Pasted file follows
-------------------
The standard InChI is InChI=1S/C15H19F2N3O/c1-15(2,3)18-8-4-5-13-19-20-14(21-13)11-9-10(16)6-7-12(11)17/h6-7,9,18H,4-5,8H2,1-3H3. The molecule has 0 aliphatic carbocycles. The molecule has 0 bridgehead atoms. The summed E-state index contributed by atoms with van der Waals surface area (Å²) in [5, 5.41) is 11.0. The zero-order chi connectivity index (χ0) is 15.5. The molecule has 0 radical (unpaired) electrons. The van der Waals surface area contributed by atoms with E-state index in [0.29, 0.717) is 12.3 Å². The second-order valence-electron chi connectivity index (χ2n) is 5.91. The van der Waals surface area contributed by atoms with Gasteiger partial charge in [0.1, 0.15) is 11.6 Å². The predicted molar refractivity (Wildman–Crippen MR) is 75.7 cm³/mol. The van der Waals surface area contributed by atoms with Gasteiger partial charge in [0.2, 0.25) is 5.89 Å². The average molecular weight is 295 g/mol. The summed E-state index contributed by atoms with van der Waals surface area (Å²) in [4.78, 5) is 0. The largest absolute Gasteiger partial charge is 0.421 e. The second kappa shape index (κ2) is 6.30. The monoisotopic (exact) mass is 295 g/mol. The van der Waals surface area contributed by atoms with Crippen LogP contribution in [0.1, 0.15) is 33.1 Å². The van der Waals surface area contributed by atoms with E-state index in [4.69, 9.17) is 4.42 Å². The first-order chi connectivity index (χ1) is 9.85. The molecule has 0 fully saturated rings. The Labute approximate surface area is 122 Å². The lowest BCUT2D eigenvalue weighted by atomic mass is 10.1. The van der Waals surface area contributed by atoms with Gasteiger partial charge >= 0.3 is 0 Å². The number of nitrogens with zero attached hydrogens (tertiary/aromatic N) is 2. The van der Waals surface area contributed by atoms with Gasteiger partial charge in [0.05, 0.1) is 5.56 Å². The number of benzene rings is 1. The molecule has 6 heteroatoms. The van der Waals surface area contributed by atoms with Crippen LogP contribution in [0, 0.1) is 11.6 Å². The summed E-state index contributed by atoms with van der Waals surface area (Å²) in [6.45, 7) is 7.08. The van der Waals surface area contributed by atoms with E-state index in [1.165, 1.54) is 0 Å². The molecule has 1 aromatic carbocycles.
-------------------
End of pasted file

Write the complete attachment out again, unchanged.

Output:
The standard InChI is InChI=1S/C15H19F2N3O/c1-15(2,3)18-8-4-5-13-19-20-14(21-13)11-9-10(16)6-7-12(11)17/h6-7,9,18H,4-5,8H2,1-3H3. The molecule has 0 aliphatic carbocycles. The molecule has 0 bridgehead atoms. The summed E-state index contributed by atoms with van der Waals surface area (Å²) in [5, 5.41) is 11.0. The zero-order chi connectivity index (χ0) is 15.5. The molecule has 0 radical (unpaired) electrons. The van der Waals surface area contributed by atoms with E-state index in [0.29, 0.717) is 12.3 Å². The second-order valence-electron chi connectivity index (χ2n) is 5.91. The van der Waals surface area contributed by atoms with Gasteiger partial charge in [0.1, 0.15) is 11.6 Å². The predicted molar refractivity (Wildman–Crippen MR) is 75.7 cm³/mol. The van der Waals surface area contributed by atoms with Gasteiger partial charge in [0.2, 0.25) is 5.89 Å². The average molecular weight is 295 g/mol. The summed E-state index contributed by atoms with van der Waals surface area (Å²) in [4.78, 5) is 0. The largest absolute Gasteiger partial charge is 0.421 e. The second kappa shape index (κ2) is 6.30. The monoisotopic (exact) mass is 295 g/mol. The van der Waals surface area contributed by atoms with Crippen LogP contribution in [0.1, 0.15) is 33.1 Å². The van der Waals surface area contributed by atoms with E-state index in [4.69, 9.17) is 4.42 Å². The first-order chi connectivity index (χ1) is 9.85. The molecule has 0 fully saturated rings. The Labute approximate surface area is 122 Å². The lowest BCUT2D eigenvalue weighted by atomic mass is 10.1. The van der Waals surface area contributed by atoms with Gasteiger partial charge >= 0.3 is 0 Å². The number of nitrogens with zero attached hydrogens (tertiary/aromatic N) is 2. The van der Waals surface area contributed by atoms with Gasteiger partial charge in [0.05, 0.1) is 5.56 Å². The number of benzene rings is 1. The molecule has 6 heteroatoms. The van der Waals surface area contributed by atoms with Crippen LogP contribution in [0, 0.1) is 11.6 Å². The summed E-state index contributed by atoms with van der Waals surface area (Å²) in [6.45, 7) is 7.08. The van der Waals surface area contributed by atoms with E-state index in [1.165, 1.54) is 0 Å². The molecule has 1 aromatic carbocycles.